Tuesday, May 5, 2009

Links for the Lazy

Dear faithful blog reader(s),
I am sorry I have alienated so many of you by not writing often. I promise to change my wayward behavior when they shorten this cast on friday. And I promise to write how I got the cast too. But right now I can only type with on hand, so this is gonna be short. Enjoy the pictures and check out the links for some worthwhile reading. Much love.
Perhaps our inability to abide repetition, our constant looking for something “new,” has a lot more to do with our weakness and failure than it does our becoming “mature.”

Interesting thoughts on our culture and the desire for new experiences.
As punishment for a "major offense," such as fighting or stealing, students are told to place both hands on the seat of a leather chair and brace for what Nixon calls "a whippin'." Before he begins, though, he sits the child down for a quiet talk about why he, or she, is in trouble. He tries to determine if a deeper issue, such as a problem at home, might warrant a meeting with a counselor. If the child shows remorse, Nixon will often send him or her back to class without a spanking. Otherwise, he makes sure he is calm, and he makes sure his elbow is still. Then he delivers "three licks" to the child's rear end. If the child is a girl, then a female administrator does it. Some of the kids cry. Some are silent. Some want a hug. And after the child is sent back to class, still stinging, Nixon sits alone in his office and thinks about what the child has done, and what he has done. "If I could burn that paddle in my stove," Nixon says, "I would. This is the worst part of my job."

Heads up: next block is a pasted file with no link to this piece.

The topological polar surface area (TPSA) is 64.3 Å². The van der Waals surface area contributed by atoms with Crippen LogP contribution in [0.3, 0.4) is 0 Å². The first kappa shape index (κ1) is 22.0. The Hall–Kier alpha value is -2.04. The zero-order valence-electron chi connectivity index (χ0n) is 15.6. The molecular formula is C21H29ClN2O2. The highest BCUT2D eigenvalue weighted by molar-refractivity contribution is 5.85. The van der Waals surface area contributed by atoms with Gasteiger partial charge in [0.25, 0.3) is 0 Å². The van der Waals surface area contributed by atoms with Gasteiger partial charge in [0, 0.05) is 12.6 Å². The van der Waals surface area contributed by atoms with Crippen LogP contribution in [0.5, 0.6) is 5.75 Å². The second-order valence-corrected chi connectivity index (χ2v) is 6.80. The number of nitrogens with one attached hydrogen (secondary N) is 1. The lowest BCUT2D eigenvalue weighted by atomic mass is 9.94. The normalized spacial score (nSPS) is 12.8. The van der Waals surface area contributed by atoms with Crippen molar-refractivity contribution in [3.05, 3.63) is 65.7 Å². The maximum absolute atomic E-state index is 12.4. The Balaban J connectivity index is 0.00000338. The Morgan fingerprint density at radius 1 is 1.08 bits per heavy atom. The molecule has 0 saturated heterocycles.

Check out this article. It is what good parenting and correct discipline should be like, in my humble opinion.

Check out musical artist Adam Agin, who had this to say in a recent blog.
I'm not saying I have lost all of who I was, but I sure am trying... I want to grow, break, build again, and come back stronger. Dare I say, hurt is worth it."

Generation Me
This is a short, quality read and a sad indictment on our culture... lets pray it changes. Check out this worthwhile read.

But no matter how you were raised, the handiest cure for narcissism used to be life. Whether through fate, circumstances or moral imperative, our culture kept hubris in check. Now, we encourage it.....Treating the whole world as if it works for you doesn't suggest you're special, it means you're an ass. As an antidote to a skyrocketing self-worth, Twenge recommends humility, evaluating yourself more accurately, mindfulness and putting others first. Such values may seem quaint, maybe even self-defeating, to those of us who think we're special, but trust me: it gets easier with practice.

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